Today, I would like to introduce a traditional Japanese dyeing technique called "Chusen". Chusen is a dyeing technique used to dye tenugui (hand towels) and yukata (summer kimonos), which were once widely used in Japanese daily life. Since the dye is poured over several layers of fabric, it is possible to dye, for example, 20 to 30 tenugui at once. This technique, developed in the Meiji era (1868-1912), has dramatically increased the productivity of dyeing.
This is a dyeing technique unique to Japan and is still practiced only in Japan today. The many processes of chusen, such as attaching the glue that is placed on the part of the cloth not to be dyed to the cloth, pouring dye for each color onto the cloth with a watering can called "dohin," washing the cloth with water, drying the cloth, etc., are all done by hand by craftsmen so when completed, no two pieces are the same. The delicate and gentle blurring, blotting, and unique texture that can only be achieved by hand is the most attractive feature of chusen.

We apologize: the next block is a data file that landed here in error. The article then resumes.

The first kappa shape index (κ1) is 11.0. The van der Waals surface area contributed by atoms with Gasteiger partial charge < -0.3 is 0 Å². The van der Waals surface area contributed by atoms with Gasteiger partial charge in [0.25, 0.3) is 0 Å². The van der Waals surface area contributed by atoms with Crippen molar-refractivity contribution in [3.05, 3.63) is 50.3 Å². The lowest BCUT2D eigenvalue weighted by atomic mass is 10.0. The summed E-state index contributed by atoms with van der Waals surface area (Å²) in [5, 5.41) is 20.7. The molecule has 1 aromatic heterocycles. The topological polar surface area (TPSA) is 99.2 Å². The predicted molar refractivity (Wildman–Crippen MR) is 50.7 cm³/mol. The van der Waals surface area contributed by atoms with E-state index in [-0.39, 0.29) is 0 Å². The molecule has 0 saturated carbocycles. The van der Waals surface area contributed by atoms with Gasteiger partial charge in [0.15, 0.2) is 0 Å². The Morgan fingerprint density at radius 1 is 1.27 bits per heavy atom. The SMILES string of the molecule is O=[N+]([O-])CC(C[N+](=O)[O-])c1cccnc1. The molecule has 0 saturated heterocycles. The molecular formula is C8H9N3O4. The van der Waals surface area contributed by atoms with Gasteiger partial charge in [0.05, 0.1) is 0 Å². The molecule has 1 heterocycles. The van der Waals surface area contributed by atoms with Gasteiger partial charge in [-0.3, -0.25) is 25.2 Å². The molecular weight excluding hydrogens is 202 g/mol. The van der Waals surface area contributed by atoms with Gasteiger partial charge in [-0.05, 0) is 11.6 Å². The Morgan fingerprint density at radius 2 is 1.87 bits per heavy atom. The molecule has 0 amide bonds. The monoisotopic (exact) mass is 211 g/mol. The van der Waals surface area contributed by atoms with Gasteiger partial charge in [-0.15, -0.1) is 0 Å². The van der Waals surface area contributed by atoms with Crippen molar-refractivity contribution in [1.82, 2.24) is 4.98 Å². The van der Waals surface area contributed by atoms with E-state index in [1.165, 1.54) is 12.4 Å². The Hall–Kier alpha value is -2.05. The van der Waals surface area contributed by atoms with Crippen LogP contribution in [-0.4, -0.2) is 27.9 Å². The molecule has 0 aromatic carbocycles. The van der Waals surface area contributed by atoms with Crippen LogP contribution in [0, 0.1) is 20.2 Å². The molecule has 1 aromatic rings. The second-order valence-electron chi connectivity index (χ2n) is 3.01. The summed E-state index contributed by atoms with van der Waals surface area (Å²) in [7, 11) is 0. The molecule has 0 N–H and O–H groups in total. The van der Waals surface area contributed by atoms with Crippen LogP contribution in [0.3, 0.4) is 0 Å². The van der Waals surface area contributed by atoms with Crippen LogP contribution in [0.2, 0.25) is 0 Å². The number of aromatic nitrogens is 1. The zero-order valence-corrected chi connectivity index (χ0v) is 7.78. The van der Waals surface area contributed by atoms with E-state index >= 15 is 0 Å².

If you are interested in chusen, visit Tokyo Honzomekan in Asakusa, where chusen traditional Japanese goods and festival goods are sold. Among the types of chusen, those dyed in the Kanto region are collectively called "Tokyo Honzome." At Tokyo Honzomekan, you can find tenugui dyed with the chusen technique, as well as other traditional Japanese goods and festival goods. The wide variety of colors and patterns will make for a wonderful souvenir of your trip to Japan.
Address: 1F, 2-3-5, Kaminarimon, Taito-ku, Tokyo
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